WMST-L logo

Toxic Tampons

The following discussion of possible health risks associated with
tampons took place on WMST-L in April 2001.  For additional WMST-L
files now available on the Web, see the WMST-L File Collection.
Date: Wed, 11 Apr 2001 15:17:20 -0500
From: Christine Smith <casmith AT MNSTATE.EDU>
Subject: toxic tampons
I have a student who is interested in researching the effects of
bleaching tampons.  There is some info that there are health risks
associated with bleaching.  I have an old Greenpeace flyer, and she is
finding contradictory information.  Any ideas for sources?

Christine Smith
Minnesota State University Moorhead
casmith    AT    mnstate.edu
Date: Wed, 11 Apr 2001 16:22:24 -0400
From: Joan Chrisler <jcchr AT CONNCOLL.EDU>
Subject: Re: toxic tampons
Tell her to contact the Boston Women's Health Book Collective.

Date: Wed, 11 Apr 2001 17:25:20 -0400
From: Jeannie Ludlow <jludlow AT BGNET.BGSU.EDU>
Subject: Re: toxic tampons
I would encourage your student to contact the regional EPA office and
ask some questions (once she has done a bit of homework).  The best
book on this topic that I know of is "Whitewash" by Armstrong and

I had done a good bit of research (for teaching) into this topic many
years ago.  However, in 1998 I was also told by a regional (Chicago)
EPA official (whose name/contact info are buried on my desk at home,
probably--I'll look) that paper pulp is no longer bleached in such a
way that dioxins are left behind in the paper products.

I live in Ohio, whose state EPA is rated one of the worst in the
nation.  Therefore, I may be overly sceptical.  However, if your
student does talk with any officials, I would really love to hear
what she learns.

Tell her good luck!


Dr. Jeannie Ludlow                jludlow    AT    bgnet.bgsu.edu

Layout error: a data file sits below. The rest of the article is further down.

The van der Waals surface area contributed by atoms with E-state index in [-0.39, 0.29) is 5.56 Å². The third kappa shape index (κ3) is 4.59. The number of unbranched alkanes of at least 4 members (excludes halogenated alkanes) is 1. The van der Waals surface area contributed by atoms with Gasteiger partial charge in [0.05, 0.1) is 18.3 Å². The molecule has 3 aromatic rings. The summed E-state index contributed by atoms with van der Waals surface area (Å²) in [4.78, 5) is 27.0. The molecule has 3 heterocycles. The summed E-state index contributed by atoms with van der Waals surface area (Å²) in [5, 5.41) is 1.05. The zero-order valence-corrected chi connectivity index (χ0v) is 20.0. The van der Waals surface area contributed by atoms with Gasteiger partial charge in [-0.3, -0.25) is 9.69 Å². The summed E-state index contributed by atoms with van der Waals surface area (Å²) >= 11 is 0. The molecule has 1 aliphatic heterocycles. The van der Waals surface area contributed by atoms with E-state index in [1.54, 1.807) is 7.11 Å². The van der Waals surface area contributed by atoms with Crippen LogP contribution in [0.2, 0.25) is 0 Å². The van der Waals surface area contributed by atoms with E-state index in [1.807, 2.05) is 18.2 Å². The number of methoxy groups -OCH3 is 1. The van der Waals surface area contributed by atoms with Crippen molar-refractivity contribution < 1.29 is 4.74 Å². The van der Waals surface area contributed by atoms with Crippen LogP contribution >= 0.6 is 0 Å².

Dir. Undergraduate Program            
American Culture Studies            spring 2001 office hours:
107 East Hall                     T 9:30-noon & 1:30-4:00;
Bowling Green State U                 WF 1:30-4:00; & by appt.
Bowling Green OH 43403
Date: Wed, 11 Apr 2001 15:46:29 -0500
From: Helen Bannan <bannan AT VAXA.CIS.UWOSH.EDU>
Subject: Re: toxic tampons
The Urban Legends website has some good information, including further
sources of research, since a perennial web-scare chainletter about asbestos
and dioxins in tampons exaggerated the bleach issue to new, unfounded,
levels of horror.  Try http://www.snopes2.com/toxins/tampon.htm
and the links from there.  Helen Bannan

Helen M. Bannan, Director, Women's Studies
Chair, 2008 Diversity Council
University of Wisconsin Oshkosh
A/C 314
Oshkosh, WI  54901
Date: Wed, 11 Apr 2001 17:08:30 -0500
From: Giddings Lisa A <giddings.lisa AT UWLAX.EDU>
Subject: Re: toxic tampons
Although I don't have any information on the toxicity of tampons (or even a
reference for that matter), I am going on my 4th year sans tampons!!! I use
a product called *Instead* which may or may not still be on the market. I
HIGHLY recommend it and feel entirely liberated around the whole issue!
-Lisa Giddings
Date: Wed, 11 Apr 2001 20:09:28 -0400
From: "Sabine N. Merz" <uribazo AT JAVANET.COM>
Subject: Re: toxic tampons
Dear Christine and others:

Please direct  your student to the Museum of Menstruation and Women's Health
 http://www.mum.org/ They have quite a bit of information on this topic.

Best wishes,
Sabine Merz

PS: As far as I know bleached tampons are not a good idea. Good for your
student to check out those kind of issues.
Date: Wed, 11 Apr 2001 21:23:24 -0700
From: Carolyn Jones <uucarolyn AT HOME.COM>
Subject: Re: toxic tampons
I just finished reading a book about menstruation that has a section on this
subject.  After reading it, I must respectfully disagree with those who
believe the FDA / industry position that it's not a problem.

Here are a few quotes from the book followed by the publishing info:

(Following TSS scandal)..."both Playtex and Tambrands removed their
high-absorbency rayon polyacrylate tampons from the market.  Brachtl"
(pretty much the only scientist who did research without industry funding;
the FDA accepted as its only "evidence" studies done by the industry itself)
"insists they didn't go far enough.  They left their tampons containing
highly absorbent viscose RAYON on the market, where  they remain today."

"When it comes to the American consumer, P & G is counting on her
complacency - and embarrassment - to keep her from asking too many
questions.  As long as women are kept ignorant of the makeup of tampons and
pads - what kinds of perfumes, surfactants, and materials go into a
product - and don't worry about the cumulative impact of harmful materials